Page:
Although best known as the reputed girlfriend of Arshile Gorky, whose legend overshadowed her, West was, in fact, one of the stronger women of the New York School.   Unlike Lee Krasner, who reacted to Pollock, she never allowed Gorky to impact upon her art, unlike Elaine de Kooning, she never made the mistake of marrying a colleague.  As a result, her art remained true to her own vision and she continued to develop and evolve even after her untimely stroke in 1976.  She bravely continued to paint until her death in 1991.  The way in which she continued to make art, undeterred by the chauvinism and bigotry against women, undismayed by the way in which critics and dealers ignored women artists, and un-swayed from her course by her marriage to combat photographer, Francis Lee, resembles the career of Helen Frankenthaler.  Frankenthaler married into the New York School when she became the wife of Robert Motherwell; but her art continued to be sponsored by the smitten art critic, Clement Greenberg.  Thanks to him, Frankenthaler would be knitted into the critical fabric of modernism. With little support from critics and dealers, like most women, West would be left out of the modernist meta narrative.  Finally, in the Twenty-first century, the artists who were the historical actors in the art world are being, slowly but surely, replaced in the history of art.

It is often overlooked in the circles of art history, that art dealers are on the front lines of primary research, and it is to Miriam Smith and Nora Desruisseaux of the Art Resource Group that much credit is due in bringing Michael West to the attention of the art world.  Located in Irvine, the Group deals with the secondary market in art, handling estates and bringing to light artists who need to be remembered. A striking full page in the summer issue of Art in America announced their full scale show of Michael West’s work.  West was born in 1908, a year after Les Demoiselles d’Avignon changed the course of modern art.  Her original name was “Corrine” and it was under this name that she began a career as an actor.  Photographs taken of her in the style of Edward Steichen show a beautiful woman, her face glowing in the key light.  Later photographs reveal that she never lost that sophisticated beauty and sense of elegant style, which must have beguiled Arshile Gorky, the Armenian immigrant painter.  As though the event was the closing act of the theater chapter of  her life, there was a brief marriage to an actor, quickly over.  An unusually ambitious and determined woman for the period, West simply started all over again.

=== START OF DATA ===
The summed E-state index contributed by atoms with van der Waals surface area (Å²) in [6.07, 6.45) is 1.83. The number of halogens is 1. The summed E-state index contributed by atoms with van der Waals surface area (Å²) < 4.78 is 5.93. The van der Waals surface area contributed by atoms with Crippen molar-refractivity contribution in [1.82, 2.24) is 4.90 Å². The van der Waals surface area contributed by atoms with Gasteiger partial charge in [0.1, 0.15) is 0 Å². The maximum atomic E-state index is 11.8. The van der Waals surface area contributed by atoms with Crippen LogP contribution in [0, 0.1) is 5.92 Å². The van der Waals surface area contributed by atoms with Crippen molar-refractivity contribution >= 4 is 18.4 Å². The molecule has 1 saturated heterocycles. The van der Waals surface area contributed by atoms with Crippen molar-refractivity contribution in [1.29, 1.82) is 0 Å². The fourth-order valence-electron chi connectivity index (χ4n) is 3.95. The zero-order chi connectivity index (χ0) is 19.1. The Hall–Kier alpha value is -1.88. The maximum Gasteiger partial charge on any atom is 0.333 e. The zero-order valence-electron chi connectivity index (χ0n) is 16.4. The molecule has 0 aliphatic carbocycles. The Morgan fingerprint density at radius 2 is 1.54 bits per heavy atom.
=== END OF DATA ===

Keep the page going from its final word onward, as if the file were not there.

A talented pianist and gifted poet, she had many possibilities before her, but she chose to become a painter.  Few women would have gambled in a career in the arts during the Depression, much less go to New York. But she was one of the first students of the new European refugee, Hans Hofmann, at the Art Students League in New York.  In 1932, West was joined by artist, Lee Krasner, sculptor Louise Nevelson, and future gallery owner, Betty Parsons, during a period when women were tolerated in an art world devoid of prizes and competition.  Undoubtedly Hofmann would have preferred to teach men, but as a newcomer to America, he needed the students.  Hofmann was an autocrat, equaled perhaps only by Joseph Albers who was to arrive later.  Both were known for bringing European ideas to America and for teaching a combination of Cubism and German Expressionism.  Albers was fascinated with color and mixed media, bringing the idea of collage and assemblage to Black Mountain College in North Carolina.  Hofmann remained a total painter, combining the structure of Analytic Cubism with the color play and expressive brushwork of Der Blaue Reiter.  The impact the conservative Cubism of the Twenties shows clearly in his work, reflecting his belatedness to the pre-war avant-garde. But his combination of avant-garde styles was part of the prevailing ethos of the art market in Europe where the collectors wanted the “look of” the radical but nothing actually innovative.